- Published on Wednesday, 04 June 2014 01:01
- Written by Skip Vaccarello
Entrepreneurs dream about the day when their product is a success. And when their company is acquired or goes public, that dream feels fully realized. For Jerry Shen, success came early.
Shen’s product – Bignoggins, a fantasy sports app – became the No. 1 app on iTunes two years after its release. Yahoo acquired Bignoggins in 2013, four years after Shen developed the app as a graduate student at Santa Clara University.
Bignoggins had only one employee and shareholder, and the company never raised any outside capital. Shen, 31 at the time, said Yahoo paid more for his company than he could ever imagine.
Shen discovered that success is not only temporal, but also poses other challenges.
Shen immigrated to Ohio from China with his family when he was 4 years old. As the only Asian child in his neighborhood and school, he said he felt like the “odd man out.” He developed defiant behavior as a way of coping.
“I always went against the grain,” he said, noting that as the class clown, he was kicked out of school twice.
Relief came in eighth grade, when his family moved to the Bay Area. He basked in the Silicon Valley’s Asian population and technological and entrepreneurial environment.
He promised himself that he would start his own tech company someday. He set aside his quest while he worked at Lockheed-Martin. A pivotal moment came in 2007, when Apple co-founder Steve Jobs announced the iPhone. Shen recognized that mobile devices would be big, and he wanted to be part of that future. He took a graduate class in iOS at Santa Clara in 2009.
Shen joined a fantasy basketball league to keep in touch with friends. There were no apps available, so he developed a fantasy app, released in May 2010. Sales were slow at first, but then the app surged to No. 1 in the sports category on the iPhone. He quit his job to start Bignoggins.
During the next three years, Shen experienced the challenges of entrepreneurship: long periods of loneliness and boredom, punctuated by shorts bursts of terror.
When Yahoo called, serious negotiations began. An engineer with no negotiation experience, Shen described it as “another moment of sheer terror.”
“I took it to God in prayer,” he said. “God supernaturally put people in my life who gave me wise counsel.”
Struggles follow success
After the acquisition, Shen accepted a leadership position on Yahoo’s mobile fantasy team, working to deliver the fantasy football app. His world came crashing down, however, when the app crashed. The Yahoo executive team was upset. It took a week to fix.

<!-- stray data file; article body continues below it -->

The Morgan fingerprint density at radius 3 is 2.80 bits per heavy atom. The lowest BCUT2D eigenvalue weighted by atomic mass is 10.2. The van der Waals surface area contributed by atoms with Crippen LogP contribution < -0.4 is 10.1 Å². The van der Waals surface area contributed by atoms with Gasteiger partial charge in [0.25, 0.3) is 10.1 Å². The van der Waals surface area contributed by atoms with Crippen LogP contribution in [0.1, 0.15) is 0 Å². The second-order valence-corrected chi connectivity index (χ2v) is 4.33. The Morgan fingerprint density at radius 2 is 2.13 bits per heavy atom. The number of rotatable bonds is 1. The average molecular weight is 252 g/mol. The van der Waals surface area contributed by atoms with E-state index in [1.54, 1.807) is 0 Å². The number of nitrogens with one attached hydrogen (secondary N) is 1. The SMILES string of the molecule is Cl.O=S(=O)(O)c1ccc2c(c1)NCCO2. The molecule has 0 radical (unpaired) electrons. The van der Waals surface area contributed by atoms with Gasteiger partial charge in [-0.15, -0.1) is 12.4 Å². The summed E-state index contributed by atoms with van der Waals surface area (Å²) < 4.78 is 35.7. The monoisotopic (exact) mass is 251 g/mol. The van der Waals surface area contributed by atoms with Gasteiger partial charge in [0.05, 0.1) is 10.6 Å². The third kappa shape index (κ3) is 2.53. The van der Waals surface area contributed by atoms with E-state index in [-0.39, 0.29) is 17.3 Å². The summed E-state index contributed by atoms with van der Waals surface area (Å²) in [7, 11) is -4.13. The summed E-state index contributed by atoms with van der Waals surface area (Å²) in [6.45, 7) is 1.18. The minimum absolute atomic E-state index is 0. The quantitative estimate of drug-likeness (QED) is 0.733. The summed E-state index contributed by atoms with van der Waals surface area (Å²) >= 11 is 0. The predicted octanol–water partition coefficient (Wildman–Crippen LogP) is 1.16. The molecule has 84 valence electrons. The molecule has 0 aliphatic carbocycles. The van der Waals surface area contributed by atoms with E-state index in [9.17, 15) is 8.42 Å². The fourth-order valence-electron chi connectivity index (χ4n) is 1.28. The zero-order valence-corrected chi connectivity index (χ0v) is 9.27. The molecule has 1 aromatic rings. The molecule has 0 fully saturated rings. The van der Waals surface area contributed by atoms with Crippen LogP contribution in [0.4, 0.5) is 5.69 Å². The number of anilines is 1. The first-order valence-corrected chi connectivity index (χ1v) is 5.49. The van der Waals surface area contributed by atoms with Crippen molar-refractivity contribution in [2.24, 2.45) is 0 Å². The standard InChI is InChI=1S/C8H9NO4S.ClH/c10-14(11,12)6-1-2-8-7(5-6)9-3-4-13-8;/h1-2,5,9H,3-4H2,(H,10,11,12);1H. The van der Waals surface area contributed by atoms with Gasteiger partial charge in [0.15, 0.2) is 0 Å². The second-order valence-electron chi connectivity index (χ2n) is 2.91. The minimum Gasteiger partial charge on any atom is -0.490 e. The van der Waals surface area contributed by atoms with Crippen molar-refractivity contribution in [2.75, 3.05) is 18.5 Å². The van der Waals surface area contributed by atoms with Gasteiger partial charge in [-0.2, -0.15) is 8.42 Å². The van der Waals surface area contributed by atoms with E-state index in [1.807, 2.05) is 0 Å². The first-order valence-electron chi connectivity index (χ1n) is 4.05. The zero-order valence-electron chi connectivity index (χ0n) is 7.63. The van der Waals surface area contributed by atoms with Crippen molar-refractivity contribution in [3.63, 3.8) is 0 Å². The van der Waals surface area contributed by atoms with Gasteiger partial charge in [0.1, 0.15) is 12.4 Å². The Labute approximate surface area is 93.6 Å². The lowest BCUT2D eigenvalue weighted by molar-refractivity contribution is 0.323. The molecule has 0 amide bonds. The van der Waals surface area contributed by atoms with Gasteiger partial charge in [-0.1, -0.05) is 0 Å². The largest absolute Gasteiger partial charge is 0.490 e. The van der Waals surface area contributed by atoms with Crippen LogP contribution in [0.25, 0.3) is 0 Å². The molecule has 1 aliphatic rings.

Shen fell into a depression. Slowly, he realized that he had allowed his validation to come from worldly success rather than God. As a follower of Christ, he knew his sense of worth came from God’s love for him, but success had distracted him.
The second struggle Shen experienced was with generosity. He knew God expected him to be generous, but after his once-in-a-lifetime windfall, he began to obsess over money and ask, “What is the stock price?” and “What happens if I lose it all?” He forgot how God wanted him to view money.
His third struggle involved focus and his assertive personality. His ability to focus intensely and give opinions helps his work, but it causes problems with his wife. That struggle is still very much a work in progress.
Another struggle, Shen said, is his lack of respect for authority. Although perhaps not an unusual trait in entrepreneurs, it has gotten him into trouble.
Dealing with challenges
How does Shen handle the hassles? While he has no definitive answers, he said, he is making progress. He takes solace in knowing that many people in the Bible faced similar challenges, including Peter, who denied Christ; Paul, who struggled with holiness; and even Jesus, who questioned his destiny while in Gethsemane.
He offered the following suggestions.
• Don’t run away. Don’t retreat from struggles, move forward and fight them. Having a group of people helping is essential. Shen meets regularly with other Christians to pray and share advice.
• Don’t play church. Too many Christians are content with simply attending church.
“I think to have a breakthrough in your spiritual life, you have to surrender everything,” Shen said. “God calls us … to take up the cross.”
• Be aware of spiritual warfare. Shen said Satan attacks people, especially those with influence. He believes that his depression and other struggles are examples of spiritual warfare. Prayer and a small group to share struggles with help blunt such attacks.
Skip Vaccarello is a longtime Los Altos resident.
For more information, visit findinggodinsiliconvalley.com.